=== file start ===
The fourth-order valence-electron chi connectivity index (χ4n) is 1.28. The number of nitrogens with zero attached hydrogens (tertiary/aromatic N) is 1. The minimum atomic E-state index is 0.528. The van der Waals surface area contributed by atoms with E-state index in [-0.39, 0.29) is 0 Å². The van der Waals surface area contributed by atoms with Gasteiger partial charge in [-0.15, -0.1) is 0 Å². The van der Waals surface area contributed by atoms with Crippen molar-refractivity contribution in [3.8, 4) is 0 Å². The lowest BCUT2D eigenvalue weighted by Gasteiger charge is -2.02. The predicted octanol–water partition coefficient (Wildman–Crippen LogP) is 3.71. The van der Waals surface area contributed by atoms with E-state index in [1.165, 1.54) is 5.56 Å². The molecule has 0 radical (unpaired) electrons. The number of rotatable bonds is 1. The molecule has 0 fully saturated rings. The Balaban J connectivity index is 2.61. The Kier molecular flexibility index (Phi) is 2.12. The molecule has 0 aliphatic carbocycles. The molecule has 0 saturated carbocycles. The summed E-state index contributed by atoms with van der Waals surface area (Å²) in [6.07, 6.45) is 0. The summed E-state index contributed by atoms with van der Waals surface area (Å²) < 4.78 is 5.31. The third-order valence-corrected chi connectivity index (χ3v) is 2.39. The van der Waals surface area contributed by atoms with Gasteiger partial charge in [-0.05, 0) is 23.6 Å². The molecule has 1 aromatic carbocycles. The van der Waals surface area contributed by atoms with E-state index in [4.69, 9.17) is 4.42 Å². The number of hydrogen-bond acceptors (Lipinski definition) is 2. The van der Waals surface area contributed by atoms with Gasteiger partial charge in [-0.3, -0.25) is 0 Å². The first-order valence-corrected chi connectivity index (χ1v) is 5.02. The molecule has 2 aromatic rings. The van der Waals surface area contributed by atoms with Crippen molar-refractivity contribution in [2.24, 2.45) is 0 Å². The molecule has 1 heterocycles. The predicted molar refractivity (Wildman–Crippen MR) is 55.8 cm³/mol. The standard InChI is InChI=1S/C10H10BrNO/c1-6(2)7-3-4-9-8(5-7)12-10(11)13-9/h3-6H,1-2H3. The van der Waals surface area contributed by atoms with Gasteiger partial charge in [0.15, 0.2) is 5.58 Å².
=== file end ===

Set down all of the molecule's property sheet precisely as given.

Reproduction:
The fourth-order valence-electron chi connectivity index (χ4n) is 1.28. The number of nitrogens with zero attached hydrogens (tertiary/aromatic N) is 1. The minimum atomic E-state index is 0.528. The van der Waals surface area contributed by atoms with E-state index in [-0.39, 0.29) is 0 Å². The van der Waals surface area contributed by atoms with Gasteiger partial charge in [-0.15, -0.1) is 0 Å². The van der Waals surface area contributed by atoms with Crippen molar-refractivity contribution in [3.8, 4) is 0 Å². The lowest BCUT2D eigenvalue weighted by Gasteiger charge is -2.02. The predicted octanol–water partition coefficient (Wildman–Crippen LogP) is 3.71. The van der Waals surface area contributed by atoms with E-state index in [1.165, 1.54) is 5.56 Å². The molecule has 0 radical (unpaired) electrons. The number of rotatable bonds is 1. The molecule has 0 fully saturated rings. The Balaban J connectivity index is 2.61. The Kier molecular flexibility index (Phi) is 2.12. The molecule has 0 aliphatic carbocycles. The molecule has 0 saturated carbocycles. The summed E-state index contributed by atoms with van der Waals surface area (Å²) in [6.07, 6.45) is 0. The summed E-state index contributed by atoms with van der Waals surface area (Å²) < 4.78 is 5.31. The third-order valence-corrected chi connectivity index (χ3v) is 2.39. The van der Waals surface area contributed by atoms with Gasteiger partial charge in [-0.05, 0) is 23.6 Å². The molecule has 1 aromatic carbocycles. The van der Waals surface area contributed by atoms with E-state index in [4.69, 9.17) is 4.42 Å². The number of hydrogen-bond acceptors (Lipinski definition) is 2. The van der Waals surface area contributed by atoms with Gasteiger partial charge in [-0.3, -0.25) is 0 Å². The first-order valence-corrected chi connectivity index (χ1v) is 5.02. The molecule has 2 aromatic rings. The van der Waals surface area contributed by atoms with Crippen molar-refractivity contribution in [2.24, 2.45) is 0 Å². The molecule has 1 heterocycles. The predicted molar refractivity (Wildman–Crippen MR) is 55.8 cm³/mol. The standard InChI is InChI=1S/C10H10BrNO/c1-6(2)7-3-4-9-8(5-7)12-10(11)13-9/h3-6H,1-2H3. The van der Waals surface area contributed by atoms with Gasteiger partial charge in [0.15, 0.2) is 5.58 Å².